Article Sources
  1. “Marketplace Average Benchmark Premium,” Kaiser Family Foundation, https://www.kff.org/health-reform/state-indicator/marketplace-average-benchmark-premiums/?currentTimeframe=0&selectedDistributions=2022&sortModel=%7B%22colId%22:%22Location%22,%22sort%22:%22asc%22%7D.
  2. “What You Should Know About Provider Networks,” Healthcare.gov, https://marketplace.cms.gov/outreach-and-education/what-you-should-know-provider-networks.pdf.
  3. “How Insurance Companies Set Health Premiums,” Healthcare.gov, https://www.healthcare.gov/how-plans-set-your-premiums.
  4. “2021 Employer Health Benefits Survey,” Kaiser Family Foundation, https://www.kff.org/report-section/ehbs-2021-section-1-cost-of-health-insurance.
  5. “Out-of-Pocket Maximum,” Healthcare.gov, https://www.healthcare.gov/glossary/out-of-pocket-maximum-limit.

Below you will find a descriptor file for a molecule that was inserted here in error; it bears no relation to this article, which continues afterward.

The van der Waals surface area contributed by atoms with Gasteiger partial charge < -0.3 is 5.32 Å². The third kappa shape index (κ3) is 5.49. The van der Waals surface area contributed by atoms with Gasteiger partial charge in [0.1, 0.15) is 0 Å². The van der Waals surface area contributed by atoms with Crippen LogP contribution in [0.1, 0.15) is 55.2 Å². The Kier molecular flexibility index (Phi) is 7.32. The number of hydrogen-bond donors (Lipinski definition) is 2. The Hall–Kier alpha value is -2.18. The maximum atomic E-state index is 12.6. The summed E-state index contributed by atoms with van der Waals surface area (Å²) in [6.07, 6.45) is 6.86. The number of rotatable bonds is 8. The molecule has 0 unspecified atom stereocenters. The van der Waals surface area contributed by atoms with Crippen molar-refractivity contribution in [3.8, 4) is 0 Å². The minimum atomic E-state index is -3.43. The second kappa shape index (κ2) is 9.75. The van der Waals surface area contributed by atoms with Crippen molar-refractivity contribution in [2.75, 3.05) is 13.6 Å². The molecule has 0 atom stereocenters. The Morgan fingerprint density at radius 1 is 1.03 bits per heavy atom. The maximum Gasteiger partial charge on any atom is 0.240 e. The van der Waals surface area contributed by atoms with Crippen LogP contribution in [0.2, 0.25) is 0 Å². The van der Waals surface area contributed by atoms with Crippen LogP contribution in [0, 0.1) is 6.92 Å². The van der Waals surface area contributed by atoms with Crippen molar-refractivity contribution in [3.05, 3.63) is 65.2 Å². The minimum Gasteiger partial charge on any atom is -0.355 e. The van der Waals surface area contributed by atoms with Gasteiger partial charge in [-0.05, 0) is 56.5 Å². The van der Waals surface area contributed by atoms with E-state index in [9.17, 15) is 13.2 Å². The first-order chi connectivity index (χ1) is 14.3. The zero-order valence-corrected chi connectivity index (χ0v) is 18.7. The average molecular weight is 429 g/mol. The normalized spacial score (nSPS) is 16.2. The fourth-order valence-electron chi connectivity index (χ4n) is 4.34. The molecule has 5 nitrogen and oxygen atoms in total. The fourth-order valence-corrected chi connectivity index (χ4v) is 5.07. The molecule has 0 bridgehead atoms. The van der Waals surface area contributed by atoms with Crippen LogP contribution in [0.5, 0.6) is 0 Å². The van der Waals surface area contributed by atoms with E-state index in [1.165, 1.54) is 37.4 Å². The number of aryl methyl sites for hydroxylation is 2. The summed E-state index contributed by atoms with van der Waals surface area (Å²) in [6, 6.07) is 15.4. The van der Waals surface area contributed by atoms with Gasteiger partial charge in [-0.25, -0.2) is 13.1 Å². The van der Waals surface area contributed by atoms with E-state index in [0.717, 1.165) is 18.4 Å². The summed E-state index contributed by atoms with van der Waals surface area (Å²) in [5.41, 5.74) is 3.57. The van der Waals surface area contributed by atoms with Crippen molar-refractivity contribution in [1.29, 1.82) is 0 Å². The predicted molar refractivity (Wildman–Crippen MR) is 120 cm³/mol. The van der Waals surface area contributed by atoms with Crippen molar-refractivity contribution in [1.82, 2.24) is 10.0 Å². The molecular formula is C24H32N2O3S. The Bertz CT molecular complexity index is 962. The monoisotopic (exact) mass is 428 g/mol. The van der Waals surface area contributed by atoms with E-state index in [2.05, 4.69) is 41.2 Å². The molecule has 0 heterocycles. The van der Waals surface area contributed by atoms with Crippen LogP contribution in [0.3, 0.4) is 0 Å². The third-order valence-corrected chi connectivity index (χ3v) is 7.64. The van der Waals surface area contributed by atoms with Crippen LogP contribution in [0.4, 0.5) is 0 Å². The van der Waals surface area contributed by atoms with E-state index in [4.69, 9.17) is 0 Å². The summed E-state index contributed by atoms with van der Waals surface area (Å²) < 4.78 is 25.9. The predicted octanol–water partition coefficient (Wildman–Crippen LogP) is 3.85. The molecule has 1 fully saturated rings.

6. “2021 Employer Health Benefits Survey, Section 2,” Kaiser Family Foundation, https://www.kff.org/report-section/ehbs-2021-section-2-health-benefits-offer-rates.
  7. “2021 Employer Health Benefits Survey, Section 6,” Kaiser Family Foundation, https://www.kff.org/report-section/ehbs-2021-section-6-worker-and-employer-contributions-for-premiums/#figure610.
  8. “The Premium Tax Credit: The Basics,” IRS, https://www.irs.gov/affordable-care-act/individuals-and-families/the-premium-tax-credit-the-basics.
  9. “Understanding Health Insurance Subsidies,” Anthem, https://www.anthem.com/individual-and-family/insurance-basics/health-insurance/subsidy.
  10. “Medicare Costs at a Glance,” U.S. Centers for Medicare and Medicaid Services, https://www.medicare.gov/your-medicare-costs/medicare-costs-at-a-glance.
  11. “Cost Sharing,” U.S. Centers for Medicare and Medicaid Services, https://www.medicaid.gov/medicaid/cost-sharing/index.html.

About the Author

Kat Tretina

Kat Tretina

Kat is dedicated to teaching people how to pay down debt, boost their incomes and reduce financial stress. Her work has been published by Reader's Digest, The Huffington Post, Forbes Advisor and more.